Professor Libbrecht has braved many a winter day in the frozen countrysides of Wisconsin and Alaska and elsewhere, harvesting snowflakes on glass slides and photographing them under the microscope in what he describes as an unusual hobby. He also studies crystal formation professionally and explains quite clearly how snowflakes form, how the geometry of H2O predestines their hexagonal structure, what rime and graupel are (sounds like two sisters in a Grimm’s fairy tale or ingredients in a cardboard-tasting high-fiber cereal, but no), how the stochastic intercourse of humidity and temperature and wind create a unique life-history for each falling snowflake, which records that history in its physical form–rounding off when falling through a warm patch of air, for example, then continuing to accumulate more or less ice on its prominent corners in a cold zone to acquire a stellar shape.

Libbrecht quotes from William Matthews (who is he?): “And here comes the snow, a language in which no word is ever repeated.” Sometimes the simplest things, those facts acquired in the wide-eyed days of elementary school, are still the most stirring to the soul: every snowflake different from all those that ever have been or ever will be! Jorge Luis Borges had nightmares about a machine that could generate all combinations and permutations of letters in an alphabet, thereby creating every work of literature that ever has been and ever will be. But if you do the math, the number of combinations and permutations of even one page of letters of the Roman alphabet is of an order of magnitude larger than those that describe the size and age of the visible universe! Infinitude can be terrifying in its incomprehensibility when one feels down, and finitude can be equally terrifying and incomprehensible, and yet doesn’t the snowflake reflect something wonderful and human? That the ephemeral form is not without significance, being the one and only record of existence at particular coordinates in time and space, a beauty rendered from the heavens with careless ostentation, beauty that can be seen like airborne diamond dust, tasted on the tongue like a mint leaf, or sledded on.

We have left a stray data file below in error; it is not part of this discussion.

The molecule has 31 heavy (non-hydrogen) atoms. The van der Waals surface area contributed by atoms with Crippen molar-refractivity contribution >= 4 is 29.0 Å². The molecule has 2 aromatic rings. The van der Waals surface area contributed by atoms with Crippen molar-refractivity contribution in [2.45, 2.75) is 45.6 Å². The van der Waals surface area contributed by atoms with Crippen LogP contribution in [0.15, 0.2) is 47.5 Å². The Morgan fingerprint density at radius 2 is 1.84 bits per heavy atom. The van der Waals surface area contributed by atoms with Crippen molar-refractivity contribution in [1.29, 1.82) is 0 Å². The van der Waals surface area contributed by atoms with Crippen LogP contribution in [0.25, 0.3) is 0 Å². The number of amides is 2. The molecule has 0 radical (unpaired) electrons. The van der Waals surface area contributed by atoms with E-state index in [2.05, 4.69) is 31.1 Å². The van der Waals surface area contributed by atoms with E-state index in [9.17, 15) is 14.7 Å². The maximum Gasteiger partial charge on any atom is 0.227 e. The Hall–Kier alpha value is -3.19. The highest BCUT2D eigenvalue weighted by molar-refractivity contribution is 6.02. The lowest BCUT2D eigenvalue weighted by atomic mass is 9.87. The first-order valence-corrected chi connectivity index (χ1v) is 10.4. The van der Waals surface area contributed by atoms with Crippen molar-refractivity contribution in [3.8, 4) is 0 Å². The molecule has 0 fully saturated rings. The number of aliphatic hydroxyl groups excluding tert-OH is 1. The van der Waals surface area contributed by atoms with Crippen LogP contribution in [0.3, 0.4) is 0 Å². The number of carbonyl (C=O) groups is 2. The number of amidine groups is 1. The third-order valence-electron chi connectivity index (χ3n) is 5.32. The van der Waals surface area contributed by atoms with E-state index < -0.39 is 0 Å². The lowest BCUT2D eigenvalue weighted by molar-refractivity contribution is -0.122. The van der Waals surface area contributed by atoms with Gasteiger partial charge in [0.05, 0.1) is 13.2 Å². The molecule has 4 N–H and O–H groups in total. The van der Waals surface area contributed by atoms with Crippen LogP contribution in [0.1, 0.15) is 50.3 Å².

Read this book alongside the poems of winter bard Robert Frost and go skiing or snowshoeing through woods “lovely dark and deep” and remember that a poem like ice must “ride on its own melting.” Sometimes it must be enough to look at the universe and say, ‘Though my understanding is incomplete I know this: that it is good.’ Or at least, ‘Just because I don’t understand it all, I know not why it should be bad.’

Personal quirk: I find snowflakes of the double-plated variety and snowflakes that are “capped columns” disgusting and always did, even when I was a kid and examined them on the sleeve of my winter coat. Yet the clouds apparently keep making them. (They do look better under a microscope, however.)